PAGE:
Iím currently only working 50hrs a week, but the shoes Iím currently wearing for the kitchen leave the ends of my toes intensely sore to walk on (but itís not a sizing issue). I am willing to spend a disgusting amount of money on a decent kitchen shoe. So any suggestions on brand and style?

Superfeet inserts for the shoes you already have.

TheParadigm
Dec 10, 2009



Bussamove posted:

Denver industry goons, Iím going to be there in a couple weeks and needs recommendations for places to hit up. Where do I absolutely need to go while Iím in the city?

I can only make recommendations for Boulder, unless you like vegetarian/gluten free stuff in Denver(family's favorite places).], which I won't offer unless you ask for it, save one:

The Watercourse's 'milk'shakes are so drat good.

TheParadigm
Dec 10, 2009



Schneider Inside Her posted:

Maybe you could put a texmex spin on Japanese classics. Like a sushi roll but instead of seaweed use a flour tortilla and instead of nasty old raw fish use like ground beef flavoured with coriander, cumin and chili

Actually, I've got something for this. Look on my links, ye mighty, and...

... I'm not sure despair is the right word for this,though. Any takers?

TheParadigm
Dec 10, 2009



At the risk of being callous:
how much do you start people at?
how much do you value a GOOD proper rear end kicking dishwasher that doesn't vanish in the middle of the rush or take umpteen smoke breaks at?
and how much do you value your prep cooks that set your line up to actually make money at?
How much do you value your line cooks above that?
How much does your current staff make, either on average or most-experienced?

Also, where are you located? (roughly or specifically?)

TheParadigm
Dec 10, 2009



Coasterphreak posted:

Because apparently it's the only way to get people to understand "use the drink holders on the wall that are specifically for that purpose, I've told you three times this week not to leave your cup above food prep surfaces."

I think everyone is jumping a little hard on the jerk move, but having read the initial comment, I think my reaction boils down to this?

1) this sounds like a company policy/health code compliance thing where you are allowed to have your coffee on station but not in a way that threatens the safety of your food prep.
2) employees are trained to and supposed to follow food safety, as well as this extra policy
3) they aint, despite repeated reassurances and speakings-to.
4) it IS a jerk move, but learning is done through repitition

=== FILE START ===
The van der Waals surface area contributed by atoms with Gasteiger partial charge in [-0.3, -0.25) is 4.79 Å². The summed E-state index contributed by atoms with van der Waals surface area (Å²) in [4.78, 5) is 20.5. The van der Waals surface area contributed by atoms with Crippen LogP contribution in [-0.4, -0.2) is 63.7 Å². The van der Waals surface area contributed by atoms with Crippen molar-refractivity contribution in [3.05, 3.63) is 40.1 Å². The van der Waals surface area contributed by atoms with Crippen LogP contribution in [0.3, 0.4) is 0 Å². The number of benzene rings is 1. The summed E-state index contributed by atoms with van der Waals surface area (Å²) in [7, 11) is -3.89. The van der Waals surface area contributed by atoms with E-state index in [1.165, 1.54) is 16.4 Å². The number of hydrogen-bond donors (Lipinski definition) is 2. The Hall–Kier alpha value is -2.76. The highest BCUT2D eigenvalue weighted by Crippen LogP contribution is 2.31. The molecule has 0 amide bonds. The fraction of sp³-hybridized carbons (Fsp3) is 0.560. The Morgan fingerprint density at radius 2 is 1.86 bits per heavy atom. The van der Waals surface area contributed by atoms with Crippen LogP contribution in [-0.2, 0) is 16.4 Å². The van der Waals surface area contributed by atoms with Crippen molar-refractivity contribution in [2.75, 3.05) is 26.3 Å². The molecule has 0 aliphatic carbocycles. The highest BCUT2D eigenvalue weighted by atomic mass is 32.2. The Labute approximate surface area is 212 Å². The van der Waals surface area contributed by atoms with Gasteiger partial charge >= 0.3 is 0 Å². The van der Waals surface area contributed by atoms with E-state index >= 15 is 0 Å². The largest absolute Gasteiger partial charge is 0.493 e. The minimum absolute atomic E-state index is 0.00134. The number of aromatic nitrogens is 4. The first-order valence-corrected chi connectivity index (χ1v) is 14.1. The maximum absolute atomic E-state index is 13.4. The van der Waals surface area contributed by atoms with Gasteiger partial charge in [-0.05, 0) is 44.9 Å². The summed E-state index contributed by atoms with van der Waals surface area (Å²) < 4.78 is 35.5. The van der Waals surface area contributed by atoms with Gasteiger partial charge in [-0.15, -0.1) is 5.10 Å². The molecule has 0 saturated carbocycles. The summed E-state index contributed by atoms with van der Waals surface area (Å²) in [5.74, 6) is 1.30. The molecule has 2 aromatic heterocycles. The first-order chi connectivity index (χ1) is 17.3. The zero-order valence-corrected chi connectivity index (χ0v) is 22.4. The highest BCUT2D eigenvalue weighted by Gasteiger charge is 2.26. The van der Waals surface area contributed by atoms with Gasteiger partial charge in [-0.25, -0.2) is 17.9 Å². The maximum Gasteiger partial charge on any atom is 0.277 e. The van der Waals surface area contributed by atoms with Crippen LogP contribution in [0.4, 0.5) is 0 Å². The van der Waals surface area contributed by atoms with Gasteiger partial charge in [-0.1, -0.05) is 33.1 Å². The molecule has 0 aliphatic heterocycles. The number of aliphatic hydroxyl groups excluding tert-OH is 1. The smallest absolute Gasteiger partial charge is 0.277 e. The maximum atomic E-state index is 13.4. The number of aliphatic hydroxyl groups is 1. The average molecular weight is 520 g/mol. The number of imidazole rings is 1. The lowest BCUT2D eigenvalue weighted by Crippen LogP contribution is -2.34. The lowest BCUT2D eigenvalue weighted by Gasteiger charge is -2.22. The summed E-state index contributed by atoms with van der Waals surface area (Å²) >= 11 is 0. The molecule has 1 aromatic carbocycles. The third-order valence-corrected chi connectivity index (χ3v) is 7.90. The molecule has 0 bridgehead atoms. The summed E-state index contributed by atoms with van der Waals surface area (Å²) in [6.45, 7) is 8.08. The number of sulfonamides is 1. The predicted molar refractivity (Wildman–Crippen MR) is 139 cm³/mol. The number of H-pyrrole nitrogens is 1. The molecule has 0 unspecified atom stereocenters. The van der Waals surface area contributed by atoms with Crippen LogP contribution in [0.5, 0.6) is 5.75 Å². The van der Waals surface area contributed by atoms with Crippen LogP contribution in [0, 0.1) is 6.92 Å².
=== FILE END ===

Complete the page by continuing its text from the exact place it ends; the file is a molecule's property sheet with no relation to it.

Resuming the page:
5: Practical jokes have a purpose, as long as they are actually harmless
6) salt is not poison, but it does open the door to other liabilities/funnies. 'oh gee, salt wasn't working, lets put _x_ other dumbass substance in because boss does it
7) better S&T TT in your drink than a write up.
8) I think I'd rather have some seasoning in my drink than the alternative which is 'who threw my drink out and put the empty cup back in the holder?', which is what more liability focused management would do: get rid of the health violation immediately, then follow up with whomever it was to correct your behavior. The latter is just ugh for simple mistakes; the former is something i can laugh about.


Question: Who's more salty? the staff, or their drinks?

TheParadigm
Dec 10, 2009



Animal-Mother posted:

What's the best item to steal from a sushi place?

Sigh. Unironically - All the other people being underpaid. The good staff.

Real answer: malicious, or just recipes/institutional knowledge you dont want to forget?

Alternatively, it sounds like you should have a follow up with your boss, and let them know you're not training anybody else/going the extra mile without revised pay.

TheParadigm fucked around with this message at Oct 15, 2018 around 05:32

TheParadigm
Dec 10, 2009



ApolloSuna posted:

I got gifted $900 in my budget for kitchen supplies. I basically have everything but I am grabbing a few 6 pans and lids etc. Anyone got any suggestions for random useful poo poo?

Electric knife sharpener, at least, if you have generic/lovely/lame kitchen beater knives and people who don't bring/maintain their own

TheParadigm
Dec 10, 2009



JacquelineDempsey posted:

So about these knives: they're nothing super fancy, but they're MINE. I don't want some of the new chucklefucks using and abusing them, and at least one other cook has an identical set. I don't have my own knife roll yet, and constantly get switched around stations, so what's the best way to label the handles? I have a Dremel, can I safely engrave my initials in a resin handle? Or I was thinking dots of nail polish, that shouldn't wash off? Looking for suggestions.

Colored rubberbands. Coordinate all your gear. Tongs, knives, the lot. Blue = you etc.

Dremel the blade, like, by the haft but up high like where your thumb rests - put initials on both sides. You know, where its pretty apparent reading but not close to the edge

TheParadigm
Dec 10, 2009



Alright, I've got a few questions over the last few pages that I want to ask, and I'd like to get them off my chest before it drags on further.

First!